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Wednesday, 7 November, 2001, 17:09 GMT
Accessing web's forbidden knowledge
school computer room
School pupils have ready access to computers
The plight of four schoolboys who tried to make ecstasy from a recipe found on the internet, shows how easily children can get dangerous information from the web, writes BBC News Online's Christine McCarthy.

Searching for information on drugs on the internet can produce dozens of helplines, advice groups and abuse help but it can also lead to the drugs themselves.

The case of four schoolboys - expelled from a leading Scottish school after experimenting with ecstasy - has demonstrated the ease with which the internet can be abused by youngsters.

Drug campaigners are continually urging parents and school teachers to carefully monitor the internet access open to their children.

Alaistair Ramsey, director of Scotland Against Drugs, said it took him less than 10 minutes to find a site which described how to make ecstasy.

"You do not need a huge amount of skill to find these sites, they are there among the legitimate organisations and if you can acquire the ingredients you can make the drug," he said.

The one barrier is having a good knowledge of chemistry and compounds, he added.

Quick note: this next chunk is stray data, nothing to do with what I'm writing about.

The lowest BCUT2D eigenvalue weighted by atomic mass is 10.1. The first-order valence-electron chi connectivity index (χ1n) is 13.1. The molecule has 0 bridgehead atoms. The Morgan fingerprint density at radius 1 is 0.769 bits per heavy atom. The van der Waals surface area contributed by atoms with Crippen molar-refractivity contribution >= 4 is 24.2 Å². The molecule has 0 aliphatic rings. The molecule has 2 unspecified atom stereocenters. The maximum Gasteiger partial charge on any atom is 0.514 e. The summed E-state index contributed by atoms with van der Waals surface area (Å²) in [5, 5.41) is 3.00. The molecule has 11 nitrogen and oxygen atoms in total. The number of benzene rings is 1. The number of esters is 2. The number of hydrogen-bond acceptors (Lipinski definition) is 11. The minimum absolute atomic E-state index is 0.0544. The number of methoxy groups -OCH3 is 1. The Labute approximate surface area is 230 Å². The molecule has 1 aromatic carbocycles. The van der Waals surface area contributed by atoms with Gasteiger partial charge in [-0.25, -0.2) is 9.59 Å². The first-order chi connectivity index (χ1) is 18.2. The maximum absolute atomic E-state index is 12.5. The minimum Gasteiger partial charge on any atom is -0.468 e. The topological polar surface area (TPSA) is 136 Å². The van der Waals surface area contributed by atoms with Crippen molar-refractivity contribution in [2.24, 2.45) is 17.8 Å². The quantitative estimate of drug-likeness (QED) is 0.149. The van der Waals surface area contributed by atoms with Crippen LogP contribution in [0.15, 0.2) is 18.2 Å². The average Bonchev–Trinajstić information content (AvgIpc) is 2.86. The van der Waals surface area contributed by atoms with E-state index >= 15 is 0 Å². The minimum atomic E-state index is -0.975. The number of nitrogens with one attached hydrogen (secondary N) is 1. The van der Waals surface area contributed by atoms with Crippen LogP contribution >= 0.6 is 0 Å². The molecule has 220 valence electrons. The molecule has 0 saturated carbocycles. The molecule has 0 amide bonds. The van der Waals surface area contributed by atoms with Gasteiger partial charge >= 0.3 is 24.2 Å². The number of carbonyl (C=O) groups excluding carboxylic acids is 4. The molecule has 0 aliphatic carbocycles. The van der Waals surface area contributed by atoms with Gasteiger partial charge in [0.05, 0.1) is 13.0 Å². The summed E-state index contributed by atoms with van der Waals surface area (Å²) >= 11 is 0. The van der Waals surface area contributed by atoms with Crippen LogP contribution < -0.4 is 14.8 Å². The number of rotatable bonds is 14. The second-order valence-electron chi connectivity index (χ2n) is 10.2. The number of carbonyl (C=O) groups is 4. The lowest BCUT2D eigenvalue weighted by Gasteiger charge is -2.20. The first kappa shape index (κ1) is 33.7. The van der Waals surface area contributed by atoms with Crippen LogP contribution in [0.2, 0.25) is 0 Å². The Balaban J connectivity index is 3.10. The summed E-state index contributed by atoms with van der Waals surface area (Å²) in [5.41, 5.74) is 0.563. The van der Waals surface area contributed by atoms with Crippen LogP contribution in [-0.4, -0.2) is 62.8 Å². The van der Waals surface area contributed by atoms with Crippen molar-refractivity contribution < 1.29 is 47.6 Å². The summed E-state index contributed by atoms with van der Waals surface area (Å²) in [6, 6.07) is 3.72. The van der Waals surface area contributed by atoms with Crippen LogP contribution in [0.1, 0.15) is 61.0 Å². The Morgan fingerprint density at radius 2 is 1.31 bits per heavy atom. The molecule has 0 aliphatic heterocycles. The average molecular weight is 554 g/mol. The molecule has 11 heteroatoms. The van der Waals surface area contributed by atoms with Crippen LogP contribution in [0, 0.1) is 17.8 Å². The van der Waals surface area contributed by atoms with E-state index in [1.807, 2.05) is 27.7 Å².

Parents: Be aware

Mr Ramsey said what surprised him most was the ability of the pupils to acquire amphetamine.

"If it was ecstasy they made they would have needed to get this element from drug dealers. Very often substances used for making drugs can only be accessed through criminal means.

"Parents and teachers should watch what they let children use and know what they are accessing on the net."

Five years ago, the Internet Watch Foundation (IWF) was created as a watchdog on the internet by the Internet Service Providers Association.

Primarily the IWF monitors the web for sites covering child pornography and incitement to racial hatred but it does also concern itself sites on drug and even bomb-making.

David Kerr, chief executive, said the measures they could take against drug and bomb-making sites were not straightforward.

"If the information on the site has come from a book or publication which itself is not illegal - and there are such books such as the Anarchist's Cookbook - there is no legal requirement to take it off."

But he suggested there were ways that parents, guardians or teachers could help prevent children accessing sites.

Content filters

The service providers have their own guidelines and can ask that the site authors take down the material, the IWF or police or other authority can also make representations.

The third way is for internet users to install a filter on the computer to prevent their youngsters having access to dangerous or explicit sites.

Filtering software prevents internet users browsing certain pages - with individual pages or pages containing certain keywords being screened out.

"It may be that the site is hosted overseas and there could be a problem trying to find the relevant authority in that country," Mr Kerr warned.

For more information on prevention filters and the IWF contact their website on www.iwf.org.uk and access the safe surfing pages.

See also:

19 Feb 00 | Education
Children warned against net predators
11 Oct 99 | Education
Net porn warning for pupils
10 Jul 01 | Education
Primary pupils view porn website
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